Arduino as GameCube controller (for GBA)

Discussion in 'Repair, Restoration, Conservation and Preservation' started by Bearking, Mar 28, 2018.

  1. Bearking

    Bearking Konsolkongen

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    Now that the Game Boy Interface makes GBA games actually playable on GameCube I have been playing it quite a bit over the last few days. Unfortunately, while functional, the GameCube controlers d-pad isn't very good for prolonged gaming sessions, so I wanted something better.

    I had an extra Super Famicom controller that I wanted to use, but no suitable donor GameCube-controller that could fit inside. So I decided to examine the possibility of using an Arduino instead, and found that a guy called Nicohood had made a library that allows GameCube controllers to be connected to PC, but more importantly allows the Arduino to act as a controller on the GameCube.

    Unfortunately he hadn't created an example code for the latter to work, and understanding how his library works is still quite a bit too difficult for me. To my luck, a guy who goes by the name Simple Controllers had made this work for a project where he made a Hit box-style controller for Smash Box, so it was pretty simple to alter his code to fit an Arduino Pro Mini and make it work with a SNES controller.

    IMG_1083.JPG

    This does work very well but I have run into the strangest bug. The Qoob BIOS hates this controller for whatever reason. Using bios v1.3 the GameCube will refuse to boot with the controller plugged in. In 1.2 it does boot, but it repeatedly presses the A, button which means that if I press B to go to the DOL-launcher it immediately launches the first item on the list. This is not a big deal for me as I only have Swiss installed anyway.
    If I flash the quite old GCoS to the chip, it works perfectly fine, and so do every game or homebrew program once booted.
    I have no idea what is going on with the Qoob BIOS, and why it's behaving like this. I suspected that it didn't like that the analog sticks weren't assigned, so I tried assigning them to the unused pins on the Arduino, but that didn't make any difference.
    I'm using 3.3v to power the Arduino, and thus the data pin outputs 3.3v as well, so that's not it either :)

    I also considered that the installed GCHDMI was causing this issue as that's connected to controller port 1, but given the change in behaviour when changing the BIOS I think this can be ruled out.

    Works perfectly fine on an unmodified GameCube.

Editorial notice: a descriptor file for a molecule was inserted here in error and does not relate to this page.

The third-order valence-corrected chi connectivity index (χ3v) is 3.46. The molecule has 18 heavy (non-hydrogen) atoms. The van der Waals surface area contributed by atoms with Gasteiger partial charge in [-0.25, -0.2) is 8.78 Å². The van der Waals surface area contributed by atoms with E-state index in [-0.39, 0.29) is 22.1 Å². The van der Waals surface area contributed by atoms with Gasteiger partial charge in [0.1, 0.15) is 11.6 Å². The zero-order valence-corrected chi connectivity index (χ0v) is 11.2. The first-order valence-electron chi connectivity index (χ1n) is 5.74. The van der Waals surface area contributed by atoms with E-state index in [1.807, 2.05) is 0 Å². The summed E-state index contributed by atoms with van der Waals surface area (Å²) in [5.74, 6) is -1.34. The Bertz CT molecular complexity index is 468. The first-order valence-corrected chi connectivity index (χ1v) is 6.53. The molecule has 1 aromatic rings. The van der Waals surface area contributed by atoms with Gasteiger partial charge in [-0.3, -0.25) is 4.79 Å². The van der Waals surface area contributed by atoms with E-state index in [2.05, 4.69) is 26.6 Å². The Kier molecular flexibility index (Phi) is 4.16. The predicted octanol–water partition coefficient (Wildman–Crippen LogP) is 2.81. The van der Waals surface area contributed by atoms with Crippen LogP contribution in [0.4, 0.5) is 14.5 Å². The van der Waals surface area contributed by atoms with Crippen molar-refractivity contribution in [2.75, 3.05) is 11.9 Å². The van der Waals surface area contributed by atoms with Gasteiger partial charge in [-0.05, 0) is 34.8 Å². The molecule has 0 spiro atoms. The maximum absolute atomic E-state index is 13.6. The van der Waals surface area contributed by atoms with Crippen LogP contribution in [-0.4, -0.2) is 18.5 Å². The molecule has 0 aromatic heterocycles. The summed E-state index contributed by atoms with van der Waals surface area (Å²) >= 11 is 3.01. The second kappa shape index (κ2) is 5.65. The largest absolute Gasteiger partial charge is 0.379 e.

Anyway, below are the install pics.

    IMG_1078.JPG
    211B22FB-CE15-44E7-B55F-3F2B1F7F5379.jpg

    Removed the multiplexer/switch register or whatever it is from the controller PCB and superglued the Arduino to the back. Ran coated copperwire from the Arduino to the pads on the controller. The GameCube controllers only need three wires to work, 3.3v, GND and Data.

    Arduino sketch is attached to this post.

    EDIT: Whooops, meant to post this in the modding forum. Would appreciate it if a moderator would be kind enough to move the thread :)
     

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  2. MonkeyBoyJoey

    MonkeyBoyJoey 70's Robot Anime GEPPY-X (PS1) Fanatic

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    Wait, the GBA to GC link cable doesn't work in GBI? I figured it would let you use a GBA as a controller just like with the official GBP software. The GBA as a controller is my preferred method since it is the original GBA controls. Regardless, that's pretty cool.
     
  3. Bearking

    Bearking Konsolkongen

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    I'm pretty sure you can use a GBA as a controller in GBI. Haven't tried it though as my link cable is buried in a box somewhere in the basement. But yes, that would also be an excellent way to play :)
     
  4. MonkeyBoyJoey

    MonkeyBoyJoey 70's Robot Anime GEPPY-X (PS1) Fanatic

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    Ah, I'll have to try it once I get another modchip. I really want to try out this mod for the SFC controller as I prefer that over my GBA's mushy buttons.
     
  5. DeChief

    DeChief Rustled.

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    [​IMG]

    Is the d-pad on this thing any good? Looks like there are also straight-up converters for SNES/SFC controllers to GC ports.

    But nice job, your controller is cool too. :p
     
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  6. Bearking

    Bearking Konsolkongen

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    I’ve only hears good things about that Hori controller, but it’s crazy expensive now :/
    Getting the D-pad right is usually where third party controllers fail in my experience.

    Though I should say that I’ve never actually been that fond of the SNES controller to begin with. Although it works perfectly every time, I find the D-pad incredibly stiff on it. I would actually have liked it a bit more mushy with slightly longer travel. But it’s not horrible by any means :)
    For comparison I think the Saturn and Mega Drive 6b controllers has the best d-pads ever made by quite a wide margin.